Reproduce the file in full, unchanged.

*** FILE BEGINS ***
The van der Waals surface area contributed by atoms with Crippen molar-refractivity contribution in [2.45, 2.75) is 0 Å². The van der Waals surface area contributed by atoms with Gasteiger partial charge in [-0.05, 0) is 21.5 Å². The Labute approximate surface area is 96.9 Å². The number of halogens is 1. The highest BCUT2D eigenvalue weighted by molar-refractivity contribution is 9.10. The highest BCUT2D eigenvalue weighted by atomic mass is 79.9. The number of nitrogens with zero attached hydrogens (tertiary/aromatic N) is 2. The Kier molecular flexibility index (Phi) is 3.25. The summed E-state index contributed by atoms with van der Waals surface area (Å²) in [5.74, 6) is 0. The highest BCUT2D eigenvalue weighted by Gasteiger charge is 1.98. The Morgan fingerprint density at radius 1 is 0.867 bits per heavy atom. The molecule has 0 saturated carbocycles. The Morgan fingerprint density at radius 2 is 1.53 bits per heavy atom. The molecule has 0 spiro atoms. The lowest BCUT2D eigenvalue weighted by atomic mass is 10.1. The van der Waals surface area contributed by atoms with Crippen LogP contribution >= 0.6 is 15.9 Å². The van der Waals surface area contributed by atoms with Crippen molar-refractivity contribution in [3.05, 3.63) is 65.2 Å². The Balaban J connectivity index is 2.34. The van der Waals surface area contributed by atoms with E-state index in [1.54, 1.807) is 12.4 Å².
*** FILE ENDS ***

The van der Waals surface area contributed by atoms with Crippen molar-refractivity contribution in [2.45, 2.75) is 0 Å². The van der Waals surface area contributed by atoms with Gasteiger partial charge in [-0.05, 0) is 21.5 Å². The Labute approximate surface area is 96.9 Å². The number of halogens is 1. The highest BCUT2D eigenvalue weighted by molar-refractivity contribution is 9.10. The highest BCUT2D eigenvalue weighted by atomic mass is 79.9. The number of nitrogens with zero attached hydrogens (tertiary/aromatic N) is 2. The Kier molecular flexibility index (Phi) is 3.25. The summed E-state index contributed by atoms with van der Waals surface area (Å²) in [5.74, 6) is 0. The highest BCUT2D eigenvalue weighted by Gasteiger charge is 1.98. The Morgan fingerprint density at radius 1 is 0.867 bits per heavy atom. The molecule has 0 saturated carbocycles. The Morgan fingerprint density at radius 2 is 1.53 bits per heavy atom. The molecule has 0 spiro atoms. The lowest BCUT2D eigenvalue weighted by atomic mass is 10.1. The van der Waals surface area contributed by atoms with Crippen LogP contribution >= 0.6 is 15.9 Å². The van der Waals surface area contributed by atoms with Crippen molar-refractivity contribution in [3.05, 3.63) is 65.2 Å². The Balaban J connectivity index is 2.34. The van der Waals surface area contributed by atoms with E-state index in [1.54, 1.807) is 12.4 Å².